Fallout 76, the oft-panned spin-off of the behemoth Bethesda series, is a game I actually like. Sure, as a Fallout game it lacks the appeal of the mainline RPG series, but as a lite survival it can be a pretty entertaining ride. It mixes the sandbox exploration elements and customization that I love about Bethesda RPGs with the survive-em-up craft-em-up sensibilities of a Minecraft. When it sticks to its guns (or nukes) the game is a blast! But the problem with Fallout 76 is that it doesn’t really know what guns it has and often covets the arsenals of other games.
Just look at Vault 94, Fallout 76's new end-game raid. Now it’s not the game doesn’t need more high-level content, it’s that Fallout 76 doesn’t really have the technical or mechanical groundwork in place to support a traditional raid. Games like World of Warcraft and Destiny have exhaustive gear, combat, and progression systems to make their raid encounters interesting and rewarding. Fallout 76 has merely adequate progression and combat, so it’s raids feels more like a resource drain with poor rewards than a cool new test of skill.
This is a recurring problem with Fallout 76. For as fun as it is wandering around post-apocalyptic West Virginia, meeting other players, and creating your own place to call home, the game loves to flirt with seemingly half-baked ideas. Take Nuclear Winter. Does Fallout need a battle royale mode? No. Is it fun? Kinda? Does it conflict a with what the classic “Adventure” mode offers? Yep. It’d be easy to dismiss something like Nuclear Winter or the Vault Raid as Bethesda chasing fads or throwing mode spaghetti at the game wall, but to me it hints at a fundamental misunderstanding of the kind of game they’re building.
A good example of Fallout 76's weird discordant dueling banjos problem is the narrativefor the game itself. Aside from the series’s change in how it treats nuclear weapons, the game’s main story seems askew from what the rest of the game is about. The game’s nuclear apocalypse takes place in a West Virginia that has seen rapid automation. Though humanity has been wiped out, civilization still buzzes on thanks to machines men built to replace other men. Robots still mine, farm, chop trees, train soldiers, fight wars, run tea stands, and run for mayor all without human guidance. It’s a fun angle on Fallout mythos that opens up tons of interesting story angles, especially since you are part of a Vault tasked with resettling and rebuilding this land. How do you rebuild a world that was designed to run itself, and what problems arise when that old world is reclaimed by the new post-apocalypse world?
The actual plot of Fallout 76 is about stopping giant hell bats that can create zombie hordes.
Said bat zombies also explains why there are no human NPCs in Fallout 76. They were all wiped out be the bat zombies before your character gets there. There’s already been enough crying about Fallout 76 not having NPCs (enough that Todd Howard promised NPCs at this year’s E3) that I’m not really going to get into it, but the lack of other NPCs in the game is a lot more noticeable when you’re dealing with the remains of two apocalypses. One apocalypse is more than enough apocalypse for me! Also none of the zombie bat slaying ties back into the bigger game world, the pre-apocalypse, or any themes established by the gameplay. (Except maybe stuff about the nuclear bats come from underground where companies were digging up / digging with nuclear stuff.) It feels like the game world was created almost perfectly for the “no NPCs, just recordings of the past to shuttle the player through this cold automated world” but they instead wanted a story about blasting monsters.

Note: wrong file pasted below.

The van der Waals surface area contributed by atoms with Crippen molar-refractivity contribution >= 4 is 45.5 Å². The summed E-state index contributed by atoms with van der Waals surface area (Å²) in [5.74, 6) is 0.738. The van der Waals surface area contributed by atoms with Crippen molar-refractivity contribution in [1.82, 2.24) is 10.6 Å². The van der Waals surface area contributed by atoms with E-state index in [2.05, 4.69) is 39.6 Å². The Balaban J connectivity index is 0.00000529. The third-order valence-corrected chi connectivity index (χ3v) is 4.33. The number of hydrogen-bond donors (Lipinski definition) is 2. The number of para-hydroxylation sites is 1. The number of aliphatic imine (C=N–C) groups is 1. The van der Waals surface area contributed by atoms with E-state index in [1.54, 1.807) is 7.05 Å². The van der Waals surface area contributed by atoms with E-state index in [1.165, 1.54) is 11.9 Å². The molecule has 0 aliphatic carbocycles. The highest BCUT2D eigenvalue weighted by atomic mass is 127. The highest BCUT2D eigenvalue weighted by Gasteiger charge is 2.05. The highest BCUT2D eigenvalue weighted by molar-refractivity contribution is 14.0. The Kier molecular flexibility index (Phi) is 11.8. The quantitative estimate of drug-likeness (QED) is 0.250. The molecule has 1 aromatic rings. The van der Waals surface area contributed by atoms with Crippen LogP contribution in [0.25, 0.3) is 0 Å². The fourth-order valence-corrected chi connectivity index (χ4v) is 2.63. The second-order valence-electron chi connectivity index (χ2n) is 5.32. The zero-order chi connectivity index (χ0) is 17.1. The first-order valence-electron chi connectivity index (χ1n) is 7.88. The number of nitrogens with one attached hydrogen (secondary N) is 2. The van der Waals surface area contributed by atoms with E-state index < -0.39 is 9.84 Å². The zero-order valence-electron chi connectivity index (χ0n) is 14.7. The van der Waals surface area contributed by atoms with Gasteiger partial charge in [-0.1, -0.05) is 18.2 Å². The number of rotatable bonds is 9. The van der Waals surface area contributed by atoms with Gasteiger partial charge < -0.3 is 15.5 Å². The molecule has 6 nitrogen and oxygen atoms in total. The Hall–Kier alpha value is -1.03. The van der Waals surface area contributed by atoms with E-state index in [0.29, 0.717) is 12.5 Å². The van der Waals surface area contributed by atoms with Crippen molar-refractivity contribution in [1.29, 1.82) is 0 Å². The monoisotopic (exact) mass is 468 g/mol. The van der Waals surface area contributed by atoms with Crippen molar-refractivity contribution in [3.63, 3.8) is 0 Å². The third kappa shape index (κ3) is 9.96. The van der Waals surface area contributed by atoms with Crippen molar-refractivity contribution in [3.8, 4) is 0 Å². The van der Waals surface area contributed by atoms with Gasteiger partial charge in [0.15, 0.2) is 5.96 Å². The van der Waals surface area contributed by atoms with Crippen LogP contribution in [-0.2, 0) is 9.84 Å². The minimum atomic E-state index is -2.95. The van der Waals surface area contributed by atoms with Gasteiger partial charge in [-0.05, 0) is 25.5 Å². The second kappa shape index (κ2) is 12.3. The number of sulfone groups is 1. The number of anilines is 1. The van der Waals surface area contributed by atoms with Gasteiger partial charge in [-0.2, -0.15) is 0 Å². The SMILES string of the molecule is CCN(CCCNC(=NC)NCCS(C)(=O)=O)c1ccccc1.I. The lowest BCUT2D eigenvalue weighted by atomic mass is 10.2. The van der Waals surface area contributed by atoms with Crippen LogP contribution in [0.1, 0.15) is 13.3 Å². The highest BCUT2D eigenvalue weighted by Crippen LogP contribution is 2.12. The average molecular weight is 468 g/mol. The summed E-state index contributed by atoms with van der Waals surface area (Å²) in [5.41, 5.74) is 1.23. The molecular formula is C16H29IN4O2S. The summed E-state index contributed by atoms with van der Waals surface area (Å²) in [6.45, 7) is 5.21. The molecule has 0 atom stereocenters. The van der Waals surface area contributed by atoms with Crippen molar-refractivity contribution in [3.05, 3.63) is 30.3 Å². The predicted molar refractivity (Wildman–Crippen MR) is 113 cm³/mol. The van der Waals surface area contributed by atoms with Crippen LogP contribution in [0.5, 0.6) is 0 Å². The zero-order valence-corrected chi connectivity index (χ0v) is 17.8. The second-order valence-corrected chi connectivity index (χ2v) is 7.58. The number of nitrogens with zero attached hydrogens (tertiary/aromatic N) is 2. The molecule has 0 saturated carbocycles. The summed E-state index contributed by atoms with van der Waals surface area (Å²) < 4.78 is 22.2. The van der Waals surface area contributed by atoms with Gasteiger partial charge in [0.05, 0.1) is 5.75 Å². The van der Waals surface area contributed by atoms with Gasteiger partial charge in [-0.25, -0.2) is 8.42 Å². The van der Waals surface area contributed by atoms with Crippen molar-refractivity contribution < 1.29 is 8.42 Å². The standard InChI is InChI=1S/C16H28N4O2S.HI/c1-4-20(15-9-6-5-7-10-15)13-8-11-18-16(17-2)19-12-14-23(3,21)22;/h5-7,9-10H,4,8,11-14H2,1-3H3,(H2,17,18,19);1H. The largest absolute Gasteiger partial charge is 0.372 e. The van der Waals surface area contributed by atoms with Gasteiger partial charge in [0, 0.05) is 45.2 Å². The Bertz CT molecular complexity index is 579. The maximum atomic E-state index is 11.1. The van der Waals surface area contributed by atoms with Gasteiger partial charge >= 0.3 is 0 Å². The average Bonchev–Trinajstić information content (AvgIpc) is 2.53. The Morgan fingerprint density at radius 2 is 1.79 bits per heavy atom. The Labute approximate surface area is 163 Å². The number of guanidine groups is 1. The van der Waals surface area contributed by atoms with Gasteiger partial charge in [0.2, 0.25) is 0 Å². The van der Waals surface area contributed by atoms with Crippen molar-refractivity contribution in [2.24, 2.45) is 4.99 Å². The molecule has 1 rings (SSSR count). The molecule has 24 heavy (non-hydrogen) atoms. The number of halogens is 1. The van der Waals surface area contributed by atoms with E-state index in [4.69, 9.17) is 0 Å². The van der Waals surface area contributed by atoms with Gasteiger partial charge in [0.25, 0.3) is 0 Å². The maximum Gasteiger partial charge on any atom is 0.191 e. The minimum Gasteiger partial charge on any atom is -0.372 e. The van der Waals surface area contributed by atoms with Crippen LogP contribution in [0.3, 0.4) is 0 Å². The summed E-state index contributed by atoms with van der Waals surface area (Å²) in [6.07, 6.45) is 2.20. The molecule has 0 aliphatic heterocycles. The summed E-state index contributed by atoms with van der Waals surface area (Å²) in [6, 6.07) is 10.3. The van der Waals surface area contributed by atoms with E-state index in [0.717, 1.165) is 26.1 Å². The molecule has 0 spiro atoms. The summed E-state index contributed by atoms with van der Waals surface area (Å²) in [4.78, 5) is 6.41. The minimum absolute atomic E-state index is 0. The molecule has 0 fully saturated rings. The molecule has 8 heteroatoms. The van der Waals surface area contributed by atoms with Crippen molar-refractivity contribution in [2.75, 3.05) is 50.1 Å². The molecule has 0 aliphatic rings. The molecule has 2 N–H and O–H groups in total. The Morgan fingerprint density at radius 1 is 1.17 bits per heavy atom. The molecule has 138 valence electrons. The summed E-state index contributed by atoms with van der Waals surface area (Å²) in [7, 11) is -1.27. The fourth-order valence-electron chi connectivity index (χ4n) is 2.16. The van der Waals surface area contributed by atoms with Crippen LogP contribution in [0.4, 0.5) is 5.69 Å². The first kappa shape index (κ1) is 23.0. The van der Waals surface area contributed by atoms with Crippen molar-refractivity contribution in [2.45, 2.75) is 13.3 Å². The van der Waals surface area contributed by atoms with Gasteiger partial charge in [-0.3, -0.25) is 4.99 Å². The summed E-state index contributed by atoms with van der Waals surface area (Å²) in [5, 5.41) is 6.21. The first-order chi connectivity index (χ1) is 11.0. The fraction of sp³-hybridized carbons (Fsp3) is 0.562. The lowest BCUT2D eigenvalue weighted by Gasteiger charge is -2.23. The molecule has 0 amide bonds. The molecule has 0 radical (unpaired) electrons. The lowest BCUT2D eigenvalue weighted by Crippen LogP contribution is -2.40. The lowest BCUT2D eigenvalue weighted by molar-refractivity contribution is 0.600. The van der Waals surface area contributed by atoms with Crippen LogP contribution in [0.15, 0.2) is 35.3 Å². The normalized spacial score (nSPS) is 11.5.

And in all fairness, there’s also a lot of good stuff going for the game! The Nukashine update introduced a short questline that introduced a new speakeasy location, a drunk robot, and the ability to craft your own brews. Another had you participating in Fasnacht Day and getting cool cosmetics for your trouble. One update tasked you with hunting down one of West Virginia’s cryptids. One update gave you a camera and a quest to photograph a bunch of tourist destinations. Fallout 76's best additions have always been those that add to the ways you can interact with the game world or give you another reason to go out and explore more of Appalachia. I want more of that.
This leads me to believe that Fallout 76 has a bit of an identity crisis; there’s what it is and what it wants to be. Fallout 76 is a multiplayer survival sandbox with lite RPG mechanics. It’s got an interesting setting with tons of locations to explore and mechanics that have built a rad community around it. And I honestly like that game a lot. But it’s also a game wants to be the next big all-consuming live-service game. It wants people logging in each day to do their daily and weekly quests, run dungeons, and grind for more/better gear. The problem is that the game isn’t really good at what it wants to be and I don’t think it ever will be good at what it wants to be, at least not without some herculean changes. But it REALLY wants to be those things badly.
And I doubt adding NPCs will make it those things it wants to be.
Zachary Long is a cryptid that is said to occasionally visit TAY and can be found on Twitter and pretty much anywhere else as InvadingDuck. Currently playing: Fallout 76, Mario Maker 2, Monster Hunter World, Sea of Thieves, and Dragon Quest 11.